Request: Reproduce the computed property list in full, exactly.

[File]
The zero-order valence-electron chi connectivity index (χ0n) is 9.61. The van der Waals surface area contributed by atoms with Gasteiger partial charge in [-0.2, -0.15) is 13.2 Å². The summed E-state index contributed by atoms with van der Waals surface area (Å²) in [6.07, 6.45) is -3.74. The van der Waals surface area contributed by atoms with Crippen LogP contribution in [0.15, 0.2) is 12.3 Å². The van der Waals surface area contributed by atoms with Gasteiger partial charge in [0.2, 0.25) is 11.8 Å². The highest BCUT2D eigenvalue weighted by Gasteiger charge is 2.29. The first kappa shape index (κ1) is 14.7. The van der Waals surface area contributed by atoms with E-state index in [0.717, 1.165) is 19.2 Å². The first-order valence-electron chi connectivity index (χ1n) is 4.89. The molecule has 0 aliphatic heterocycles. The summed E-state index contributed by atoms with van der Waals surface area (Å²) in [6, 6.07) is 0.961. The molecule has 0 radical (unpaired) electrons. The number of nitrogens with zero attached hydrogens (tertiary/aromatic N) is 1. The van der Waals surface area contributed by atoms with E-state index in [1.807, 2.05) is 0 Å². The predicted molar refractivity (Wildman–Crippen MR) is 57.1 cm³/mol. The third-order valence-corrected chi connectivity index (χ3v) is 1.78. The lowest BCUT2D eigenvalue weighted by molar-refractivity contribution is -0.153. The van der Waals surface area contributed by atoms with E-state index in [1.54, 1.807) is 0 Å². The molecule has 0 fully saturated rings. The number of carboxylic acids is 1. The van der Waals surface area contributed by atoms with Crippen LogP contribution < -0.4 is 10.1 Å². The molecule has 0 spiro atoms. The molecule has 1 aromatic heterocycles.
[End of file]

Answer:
The zero-order valence-electron chi connectivity index (χ0n) is 9.61. The van der Waals surface area contributed by atoms with Gasteiger partial charge in [-0.2, -0.15) is 13.2 Å². The summed E-state index contributed by atoms with van der Waals surface area (Å²) in [6.07, 6.45) is -3.74. The van der Waals surface area contributed by atoms with Crippen LogP contribution in [0.15, 0.2) is 12.3 Å². The van der Waals surface area contributed by atoms with Gasteiger partial charge in [0.2, 0.25) is 11.8 Å². The highest BCUT2D eigenvalue weighted by Gasteiger charge is 2.29. The first kappa shape index (κ1) is 14.7. The van der Waals surface area contributed by atoms with E-state index in [0.717, 1.165) is 19.2 Å². The first-order valence-electron chi connectivity index (χ1n) is 4.89. The molecule has 0 aliphatic heterocycles. The summed E-state index contributed by atoms with van der Waals surface area (Å²) in [6, 6.07) is 0.961. The molecule has 0 radical (unpaired) electrons. The number of nitrogens with zero attached hydrogens (tertiary/aromatic N) is 1. The van der Waals surface area contributed by atoms with E-state index in [1.807, 2.05) is 0 Å². The predicted molar refractivity (Wildman–Crippen MR) is 57.1 cm³/mol. The third-order valence-corrected chi connectivity index (χ3v) is 1.78. The lowest BCUT2D eigenvalue weighted by molar-refractivity contribution is -0.153. The van der Waals surface area contributed by atoms with E-state index in [1.54, 1.807) is 0 Å². The molecule has 0 fully saturated rings. The number of carboxylic acids is 1. The van der Waals surface area contributed by atoms with Crippen LogP contribution < -0.4 is 10.1 Å². The molecule has 0 spiro atoms. The molecule has 1 aromatic heterocycles.